Artificial Intelligence

Trump Administration Requires License For Certain AI Software Exports

New rules from the Trump administration will make it more difficult to export artificial intelligence data, with an eye toward keeping sensitive tech out of the hands of rivals like China, according to Reuters.

The rules go into effect Monday, and require companies that export some types of geospatial imaging technology to apply for a license to send it overseas, with the lone exception being to Canada.

The law is the first one under the umbrella of a 2018 mandate by the Commerce Department to enact more stringent rules about oversights of sensitive technology. The need for this was for economic and security reasons, especially as related to rivals like China.

Initially, the agency seemed to be focusing on a much narrower set of rules. But the ones going into effect Monday are broader than what was initially reported.

These rules will go into effect only in the U.S. for now, but authorities are expected to try and take them to international bodies to level the playing field and enact global standards.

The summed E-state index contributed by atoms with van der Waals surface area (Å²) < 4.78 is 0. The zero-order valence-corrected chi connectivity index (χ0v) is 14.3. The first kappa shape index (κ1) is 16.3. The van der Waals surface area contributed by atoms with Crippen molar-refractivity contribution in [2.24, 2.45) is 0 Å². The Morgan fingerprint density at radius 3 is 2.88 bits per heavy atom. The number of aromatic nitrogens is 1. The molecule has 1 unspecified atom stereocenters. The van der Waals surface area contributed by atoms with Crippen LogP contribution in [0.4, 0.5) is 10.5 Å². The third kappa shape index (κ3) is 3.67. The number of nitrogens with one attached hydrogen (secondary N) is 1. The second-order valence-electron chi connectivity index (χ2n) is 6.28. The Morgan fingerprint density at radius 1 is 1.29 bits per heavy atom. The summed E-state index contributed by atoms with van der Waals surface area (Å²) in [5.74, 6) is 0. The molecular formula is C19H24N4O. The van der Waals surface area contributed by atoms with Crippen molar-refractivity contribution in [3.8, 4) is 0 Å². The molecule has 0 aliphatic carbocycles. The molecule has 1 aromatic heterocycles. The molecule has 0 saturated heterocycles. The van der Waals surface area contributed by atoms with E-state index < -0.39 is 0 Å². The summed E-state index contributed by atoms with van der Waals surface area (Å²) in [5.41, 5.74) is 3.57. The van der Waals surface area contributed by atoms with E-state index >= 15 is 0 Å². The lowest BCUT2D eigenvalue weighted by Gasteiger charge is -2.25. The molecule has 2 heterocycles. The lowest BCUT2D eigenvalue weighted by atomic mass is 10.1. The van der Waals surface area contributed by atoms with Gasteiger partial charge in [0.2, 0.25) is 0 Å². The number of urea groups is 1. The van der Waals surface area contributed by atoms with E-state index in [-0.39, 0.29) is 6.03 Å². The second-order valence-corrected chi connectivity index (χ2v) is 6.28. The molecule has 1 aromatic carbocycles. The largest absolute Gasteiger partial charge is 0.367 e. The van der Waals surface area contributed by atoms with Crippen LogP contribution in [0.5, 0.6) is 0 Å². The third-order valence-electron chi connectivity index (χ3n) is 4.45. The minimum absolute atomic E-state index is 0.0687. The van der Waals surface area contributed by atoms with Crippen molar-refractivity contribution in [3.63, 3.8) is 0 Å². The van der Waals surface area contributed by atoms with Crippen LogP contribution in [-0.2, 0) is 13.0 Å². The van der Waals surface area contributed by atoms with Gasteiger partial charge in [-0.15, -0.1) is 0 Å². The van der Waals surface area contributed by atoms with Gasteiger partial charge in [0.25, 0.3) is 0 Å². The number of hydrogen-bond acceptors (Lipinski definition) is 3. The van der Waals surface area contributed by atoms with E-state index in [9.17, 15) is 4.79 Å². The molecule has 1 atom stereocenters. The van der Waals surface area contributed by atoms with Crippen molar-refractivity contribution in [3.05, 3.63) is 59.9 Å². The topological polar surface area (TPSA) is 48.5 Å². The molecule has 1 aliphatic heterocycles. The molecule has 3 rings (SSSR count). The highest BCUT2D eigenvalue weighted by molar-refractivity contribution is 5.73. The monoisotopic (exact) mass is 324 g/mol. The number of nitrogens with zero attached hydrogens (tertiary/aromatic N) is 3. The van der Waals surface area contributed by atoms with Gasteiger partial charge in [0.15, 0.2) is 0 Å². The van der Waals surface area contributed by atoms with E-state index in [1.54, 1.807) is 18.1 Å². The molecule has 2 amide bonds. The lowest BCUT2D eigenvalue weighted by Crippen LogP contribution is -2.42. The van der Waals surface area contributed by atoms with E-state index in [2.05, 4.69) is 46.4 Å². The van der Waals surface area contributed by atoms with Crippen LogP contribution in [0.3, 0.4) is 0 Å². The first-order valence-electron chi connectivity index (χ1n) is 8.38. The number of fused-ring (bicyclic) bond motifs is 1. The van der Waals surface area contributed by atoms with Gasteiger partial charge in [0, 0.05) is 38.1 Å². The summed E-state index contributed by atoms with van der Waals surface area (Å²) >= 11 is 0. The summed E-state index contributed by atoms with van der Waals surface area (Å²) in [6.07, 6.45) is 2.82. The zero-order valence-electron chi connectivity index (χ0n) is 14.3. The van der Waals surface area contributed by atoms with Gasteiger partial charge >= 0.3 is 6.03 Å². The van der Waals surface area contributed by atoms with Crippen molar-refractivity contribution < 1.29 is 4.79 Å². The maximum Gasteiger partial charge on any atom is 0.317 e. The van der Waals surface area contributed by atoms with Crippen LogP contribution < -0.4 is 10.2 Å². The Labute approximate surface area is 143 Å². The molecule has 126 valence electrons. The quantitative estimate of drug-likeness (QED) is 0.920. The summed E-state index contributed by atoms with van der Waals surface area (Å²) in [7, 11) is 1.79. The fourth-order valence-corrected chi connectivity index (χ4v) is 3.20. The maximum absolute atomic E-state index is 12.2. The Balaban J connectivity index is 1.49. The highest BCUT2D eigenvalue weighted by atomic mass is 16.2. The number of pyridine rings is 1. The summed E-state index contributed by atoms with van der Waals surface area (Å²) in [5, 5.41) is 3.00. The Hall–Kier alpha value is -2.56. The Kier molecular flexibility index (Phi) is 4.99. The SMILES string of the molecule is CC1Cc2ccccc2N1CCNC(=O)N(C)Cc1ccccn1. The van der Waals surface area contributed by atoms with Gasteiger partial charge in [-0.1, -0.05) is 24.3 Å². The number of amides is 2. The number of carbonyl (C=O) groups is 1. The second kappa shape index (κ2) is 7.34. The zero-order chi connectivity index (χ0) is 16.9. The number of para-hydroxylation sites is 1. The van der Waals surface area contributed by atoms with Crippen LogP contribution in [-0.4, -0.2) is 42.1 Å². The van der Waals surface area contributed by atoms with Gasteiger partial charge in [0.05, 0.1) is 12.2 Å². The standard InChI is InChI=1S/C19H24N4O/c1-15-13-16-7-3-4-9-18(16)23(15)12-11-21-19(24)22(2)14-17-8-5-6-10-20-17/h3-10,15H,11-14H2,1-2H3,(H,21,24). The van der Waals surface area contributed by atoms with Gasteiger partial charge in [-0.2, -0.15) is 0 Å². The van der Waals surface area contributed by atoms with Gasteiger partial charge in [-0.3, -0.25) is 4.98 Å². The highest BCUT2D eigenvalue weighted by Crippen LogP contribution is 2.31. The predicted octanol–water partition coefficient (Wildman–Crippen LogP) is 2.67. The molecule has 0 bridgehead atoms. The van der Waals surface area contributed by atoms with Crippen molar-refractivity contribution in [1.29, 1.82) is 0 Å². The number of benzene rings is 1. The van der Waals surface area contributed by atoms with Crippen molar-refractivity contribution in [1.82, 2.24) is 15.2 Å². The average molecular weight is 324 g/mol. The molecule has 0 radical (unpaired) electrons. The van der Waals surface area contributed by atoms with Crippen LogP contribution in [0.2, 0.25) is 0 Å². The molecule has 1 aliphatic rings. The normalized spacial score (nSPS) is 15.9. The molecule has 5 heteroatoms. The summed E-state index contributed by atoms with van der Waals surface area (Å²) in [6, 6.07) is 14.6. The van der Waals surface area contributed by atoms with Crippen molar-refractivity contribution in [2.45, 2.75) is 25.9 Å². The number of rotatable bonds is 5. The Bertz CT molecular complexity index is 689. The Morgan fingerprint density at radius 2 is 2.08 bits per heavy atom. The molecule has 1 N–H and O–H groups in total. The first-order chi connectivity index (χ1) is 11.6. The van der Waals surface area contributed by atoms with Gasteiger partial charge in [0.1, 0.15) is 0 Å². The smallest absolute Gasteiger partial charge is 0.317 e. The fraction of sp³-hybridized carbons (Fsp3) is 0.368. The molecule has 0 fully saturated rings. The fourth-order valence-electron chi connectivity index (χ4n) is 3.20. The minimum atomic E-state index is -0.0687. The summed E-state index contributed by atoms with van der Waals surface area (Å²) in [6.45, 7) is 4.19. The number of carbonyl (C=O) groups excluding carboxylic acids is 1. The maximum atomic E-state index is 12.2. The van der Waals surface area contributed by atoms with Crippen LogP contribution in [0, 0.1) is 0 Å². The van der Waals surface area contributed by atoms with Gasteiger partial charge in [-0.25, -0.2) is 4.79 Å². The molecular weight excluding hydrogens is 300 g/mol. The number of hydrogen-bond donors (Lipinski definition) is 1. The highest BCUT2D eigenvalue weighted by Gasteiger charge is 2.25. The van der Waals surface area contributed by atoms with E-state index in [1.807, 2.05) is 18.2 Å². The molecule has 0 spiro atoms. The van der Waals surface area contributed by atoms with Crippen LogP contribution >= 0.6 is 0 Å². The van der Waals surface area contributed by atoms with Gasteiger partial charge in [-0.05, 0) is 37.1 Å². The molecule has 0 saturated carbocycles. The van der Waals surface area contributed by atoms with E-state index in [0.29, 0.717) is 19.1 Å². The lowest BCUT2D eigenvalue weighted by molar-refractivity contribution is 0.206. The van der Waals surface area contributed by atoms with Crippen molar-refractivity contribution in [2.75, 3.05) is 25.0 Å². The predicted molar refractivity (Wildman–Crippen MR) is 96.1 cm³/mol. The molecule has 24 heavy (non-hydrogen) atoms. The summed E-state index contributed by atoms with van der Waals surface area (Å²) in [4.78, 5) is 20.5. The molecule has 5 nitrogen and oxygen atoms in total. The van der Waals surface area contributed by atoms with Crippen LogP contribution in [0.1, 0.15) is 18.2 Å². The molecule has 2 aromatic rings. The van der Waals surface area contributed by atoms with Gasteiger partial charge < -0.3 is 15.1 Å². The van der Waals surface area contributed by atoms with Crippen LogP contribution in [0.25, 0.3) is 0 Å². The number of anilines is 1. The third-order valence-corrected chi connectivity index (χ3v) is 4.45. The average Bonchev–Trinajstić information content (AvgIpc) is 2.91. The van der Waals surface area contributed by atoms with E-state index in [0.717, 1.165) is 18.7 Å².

Both Democratic and Republican leaders have expressed dissatisfaction with the slow process of making more rules on exports. Minority Leader Chuck Schumer recently urged the Commerce Department to speed up the process.

The rule released said that the government “believes it is in the national security interests of the United States to immediately implement these controls,” but also wanted to give people enough time to view and comment on the specifics.

China is looking at developing its own artificial intelligence guidelines, with its AI industry being a robust one set to be worth $11.9 billion by 2023.

The guidelines would focus on minimizing risk and controlling the industry so it doesn’t spiral out of control like Peer to Peer (P2P) sharing did years ago.

Relations between the U.S. and China have been frosty as of late, with a trade war between the two and talks of tariffs on goods sparking uncertainty in the market.

Data from the U.N. World Intellectual Property Organization last year had the two countries as the leaders in the AI market. The U.S. had several leaders in terms of AI patents filed, including IBM with 8,902 and Microsoft with 5,903. And China is home to 17 of the top 20 academic institutions filing patents.

AI patents are among the fastest-growing types of patents, too, with a 27.7 percent growth annually as of 2019.


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